Painting With The Girls 114
April 23, 2016
Day 114 (252 days to go)
Mary Cassatt continued enjoying classes in the countryside for the next year and half. It was her intention to stay at least a few more years in France before returning home for a visit. By the spring of 1868, Mary Cassatt and her friend Eliza finally heard from the Salon. Both their paintings had been accepted. They were completely elated with the news. They arranged to go to Paris and spend time there until the exhibit and all the events were finished. They gave up their apartment in Ecouen and stayed in a hotel for several weeks.
A Mandolin Player is Mary’s earliest, surviving painting, and it established her as a figure painter. Mary enjoyed this very early success in her career, but also later had to reconcile with the frustration of being rejected for many years by the Salon.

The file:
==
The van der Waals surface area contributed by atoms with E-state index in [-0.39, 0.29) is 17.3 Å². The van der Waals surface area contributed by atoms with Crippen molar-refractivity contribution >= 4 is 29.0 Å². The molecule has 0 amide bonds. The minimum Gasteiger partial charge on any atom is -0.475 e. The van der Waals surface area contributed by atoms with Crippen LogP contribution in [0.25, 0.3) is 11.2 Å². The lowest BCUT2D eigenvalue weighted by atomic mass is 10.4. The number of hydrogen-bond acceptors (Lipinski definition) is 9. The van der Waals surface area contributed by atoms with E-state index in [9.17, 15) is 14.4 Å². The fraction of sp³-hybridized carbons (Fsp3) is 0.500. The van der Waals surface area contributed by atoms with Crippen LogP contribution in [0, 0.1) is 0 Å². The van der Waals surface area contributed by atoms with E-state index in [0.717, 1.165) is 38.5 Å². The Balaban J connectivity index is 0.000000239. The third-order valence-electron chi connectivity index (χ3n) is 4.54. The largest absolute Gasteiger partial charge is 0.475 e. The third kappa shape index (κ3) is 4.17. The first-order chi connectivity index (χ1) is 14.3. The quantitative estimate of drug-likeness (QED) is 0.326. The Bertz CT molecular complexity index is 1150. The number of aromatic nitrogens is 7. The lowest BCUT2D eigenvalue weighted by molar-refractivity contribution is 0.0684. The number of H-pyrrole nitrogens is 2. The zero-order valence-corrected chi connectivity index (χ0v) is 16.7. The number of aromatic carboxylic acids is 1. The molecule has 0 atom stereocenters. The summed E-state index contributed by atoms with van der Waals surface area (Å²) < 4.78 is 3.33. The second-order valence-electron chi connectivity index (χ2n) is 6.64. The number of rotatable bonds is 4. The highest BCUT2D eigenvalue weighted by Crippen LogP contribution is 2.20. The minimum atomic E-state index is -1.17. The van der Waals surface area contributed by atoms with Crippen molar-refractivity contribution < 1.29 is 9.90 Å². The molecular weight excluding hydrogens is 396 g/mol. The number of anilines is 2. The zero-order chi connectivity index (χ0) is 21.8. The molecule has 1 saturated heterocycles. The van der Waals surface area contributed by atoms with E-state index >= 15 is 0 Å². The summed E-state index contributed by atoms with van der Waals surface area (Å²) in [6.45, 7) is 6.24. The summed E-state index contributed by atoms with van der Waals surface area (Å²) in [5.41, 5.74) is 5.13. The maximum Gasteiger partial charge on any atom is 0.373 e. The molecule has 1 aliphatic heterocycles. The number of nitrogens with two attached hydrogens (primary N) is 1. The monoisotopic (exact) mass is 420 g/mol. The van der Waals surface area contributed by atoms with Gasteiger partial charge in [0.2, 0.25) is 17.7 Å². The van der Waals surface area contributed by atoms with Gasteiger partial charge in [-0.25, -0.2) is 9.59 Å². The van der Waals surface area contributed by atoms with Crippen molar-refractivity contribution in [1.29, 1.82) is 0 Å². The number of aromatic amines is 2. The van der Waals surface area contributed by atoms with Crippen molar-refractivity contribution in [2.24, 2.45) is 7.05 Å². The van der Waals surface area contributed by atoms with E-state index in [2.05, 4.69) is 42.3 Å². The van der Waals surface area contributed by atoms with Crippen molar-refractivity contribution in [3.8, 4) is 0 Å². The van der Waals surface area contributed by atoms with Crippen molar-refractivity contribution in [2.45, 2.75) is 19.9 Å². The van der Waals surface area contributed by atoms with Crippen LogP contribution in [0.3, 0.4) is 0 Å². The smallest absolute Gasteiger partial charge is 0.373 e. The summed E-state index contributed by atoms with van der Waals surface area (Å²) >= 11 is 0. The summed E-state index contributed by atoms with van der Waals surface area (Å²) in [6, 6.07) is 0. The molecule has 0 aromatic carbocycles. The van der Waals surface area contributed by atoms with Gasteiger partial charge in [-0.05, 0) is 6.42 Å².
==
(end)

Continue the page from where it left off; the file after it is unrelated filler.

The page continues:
The two friends enjoyed this visit to Paris and even visited the infamous Mabille Gardens to enjoy the outdoor dance and watch the latest trend in cancan dancing.
In the end of May, Mary went back by herself to a small town near Ecouen. She arranged to stay at the Villiers-le-Bel boarding school and study with a new teacher, named Thomas Couture, also well known among Americans. In the summer, she went back to Paris to visit Eliza and her brother Carsten, who had been a childhood crush. If Cassatt had ever considered marriage, this would have been the opportunity to rethink it. Instead Carsten left with Eliza back to America and Mary had to adjust to a life without her close friend. Eliza was married a year later and their friendship became distant and cold.
Another year went by, and in the summer of 1870 Mary’s mother came to take her back to America.